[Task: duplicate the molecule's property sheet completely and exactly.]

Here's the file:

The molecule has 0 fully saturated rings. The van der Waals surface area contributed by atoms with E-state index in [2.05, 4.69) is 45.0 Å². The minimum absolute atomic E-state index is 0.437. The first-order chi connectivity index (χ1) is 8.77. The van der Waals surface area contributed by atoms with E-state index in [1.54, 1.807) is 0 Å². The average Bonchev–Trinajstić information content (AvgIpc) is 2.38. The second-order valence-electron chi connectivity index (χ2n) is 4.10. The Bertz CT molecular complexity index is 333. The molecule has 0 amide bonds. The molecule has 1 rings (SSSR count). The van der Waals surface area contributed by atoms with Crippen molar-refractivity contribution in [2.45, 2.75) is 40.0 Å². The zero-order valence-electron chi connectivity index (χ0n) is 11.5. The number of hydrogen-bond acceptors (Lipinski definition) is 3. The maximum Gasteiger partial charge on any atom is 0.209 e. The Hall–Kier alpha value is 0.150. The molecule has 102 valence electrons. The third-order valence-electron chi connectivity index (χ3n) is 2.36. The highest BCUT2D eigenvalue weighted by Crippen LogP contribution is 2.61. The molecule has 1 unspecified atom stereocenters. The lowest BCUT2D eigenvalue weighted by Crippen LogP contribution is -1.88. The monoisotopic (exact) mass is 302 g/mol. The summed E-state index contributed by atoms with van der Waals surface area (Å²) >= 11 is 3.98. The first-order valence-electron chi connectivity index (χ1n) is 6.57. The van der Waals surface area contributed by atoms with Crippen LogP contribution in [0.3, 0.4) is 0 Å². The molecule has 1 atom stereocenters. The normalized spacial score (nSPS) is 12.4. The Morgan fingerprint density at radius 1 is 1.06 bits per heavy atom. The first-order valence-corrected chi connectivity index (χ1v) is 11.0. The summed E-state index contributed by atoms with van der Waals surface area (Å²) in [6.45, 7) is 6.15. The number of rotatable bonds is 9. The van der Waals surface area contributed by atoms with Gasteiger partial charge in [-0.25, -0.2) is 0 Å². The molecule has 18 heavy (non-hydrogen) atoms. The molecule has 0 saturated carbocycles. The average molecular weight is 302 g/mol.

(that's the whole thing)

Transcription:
The molecule has 0 fully saturated rings. The van der Waals surface area contributed by atoms with E-state index in [2.05, 4.69) is 45.0 Å². The minimum absolute atomic E-state index is 0.437. The first-order chi connectivity index (χ1) is 8.77. The van der Waals surface area contributed by atoms with E-state index in [1.54, 1.807) is 0 Å². The average Bonchev–Trinajstić information content (AvgIpc) is 2.38. The second-order valence-electron chi connectivity index (χ2n) is 4.10. The Bertz CT molecular complexity index is 333. The molecule has 0 amide bonds. The molecule has 1 rings (SSSR count). The van der Waals surface area contributed by atoms with Crippen molar-refractivity contribution in [2.45, 2.75) is 40.0 Å². The zero-order valence-electron chi connectivity index (χ0n) is 11.5. The number of hydrogen-bond acceptors (Lipinski definition) is 3. The maximum Gasteiger partial charge on any atom is 0.209 e. The Hall–Kier alpha value is 0.150. The molecule has 102 valence electrons. The third-order valence-electron chi connectivity index (χ3n) is 2.36. The highest BCUT2D eigenvalue weighted by Crippen LogP contribution is 2.61. The molecule has 1 unspecified atom stereocenters. The lowest BCUT2D eigenvalue weighted by Crippen LogP contribution is -1.88. The monoisotopic (exact) mass is 302 g/mol. The summed E-state index contributed by atoms with van der Waals surface area (Å²) >= 11 is 3.98. The first-order valence-electron chi connectivity index (χ1n) is 6.57. The van der Waals surface area contributed by atoms with Crippen LogP contribution in [0.3, 0.4) is 0 Å². The molecule has 1 atom stereocenters. The normalized spacial score (nSPS) is 12.4. The Morgan fingerprint density at radius 1 is 1.06 bits per heavy atom. The first-order valence-corrected chi connectivity index (χ1v) is 11.0. The summed E-state index contributed by atoms with van der Waals surface area (Å²) in [6.45, 7) is 6.15. The number of rotatable bonds is 9. The van der Waals surface area contributed by atoms with Gasteiger partial charge in [-0.25, -0.2) is 0 Å². The molecule has 18 heavy (non-hydrogen) atoms. The molecule has 0 saturated carbocycles. The average molecular weight is 302 g/mol.